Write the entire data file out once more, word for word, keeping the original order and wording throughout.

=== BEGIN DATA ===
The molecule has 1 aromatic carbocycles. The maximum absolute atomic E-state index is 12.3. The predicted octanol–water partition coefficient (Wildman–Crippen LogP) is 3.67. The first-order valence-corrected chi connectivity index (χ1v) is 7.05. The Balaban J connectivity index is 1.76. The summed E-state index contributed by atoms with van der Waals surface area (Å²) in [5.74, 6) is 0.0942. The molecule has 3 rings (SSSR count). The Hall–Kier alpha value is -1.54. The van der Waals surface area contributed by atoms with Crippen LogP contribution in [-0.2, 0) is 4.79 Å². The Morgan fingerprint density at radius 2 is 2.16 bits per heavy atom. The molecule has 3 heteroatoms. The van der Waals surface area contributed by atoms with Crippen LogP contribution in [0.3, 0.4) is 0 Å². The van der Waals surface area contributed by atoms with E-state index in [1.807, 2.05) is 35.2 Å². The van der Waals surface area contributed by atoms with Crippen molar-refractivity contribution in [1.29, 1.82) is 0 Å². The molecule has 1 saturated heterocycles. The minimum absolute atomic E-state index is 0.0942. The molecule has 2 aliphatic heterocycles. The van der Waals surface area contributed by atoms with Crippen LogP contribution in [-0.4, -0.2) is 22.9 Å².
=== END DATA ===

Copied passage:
The molecule has 1 aromatic carbocycles. The maximum absolute atomic E-state index is 12.3. The predicted octanol–water partition coefficient (Wildman–Crippen LogP) is 3.67. The first-order valence-corrected chi connectivity index (χ1v) is 7.05. The Balaban J connectivity index is 1.76. The summed E-state index contributed by atoms with van der Waals surface area (Å²) in [5.74, 6) is 0.0942. The molecule has 3 rings (SSSR count). The Hall–Kier alpha value is -1.54. The van der Waals surface area contributed by atoms with Crippen LogP contribution in [-0.2, 0) is 4.79 Å². The Morgan fingerprint density at radius 2 is 2.16 bits per heavy atom. The molecule has 3 heteroatoms. The van der Waals surface area contributed by atoms with Crippen LogP contribution in [0.3, 0.4) is 0 Å². The van der Waals surface area contributed by atoms with E-state index in [1.807, 2.05) is 35.2 Å². The van der Waals surface area contributed by atoms with Crippen molar-refractivity contribution in [1.29, 1.82) is 0 Å². The molecule has 1 saturated heterocycles. The minimum absolute atomic E-state index is 0.0942. The molecule has 2 aliphatic heterocycles. The van der Waals surface area contributed by atoms with Crippen LogP contribution in [-0.4, -0.2) is 22.9 Å².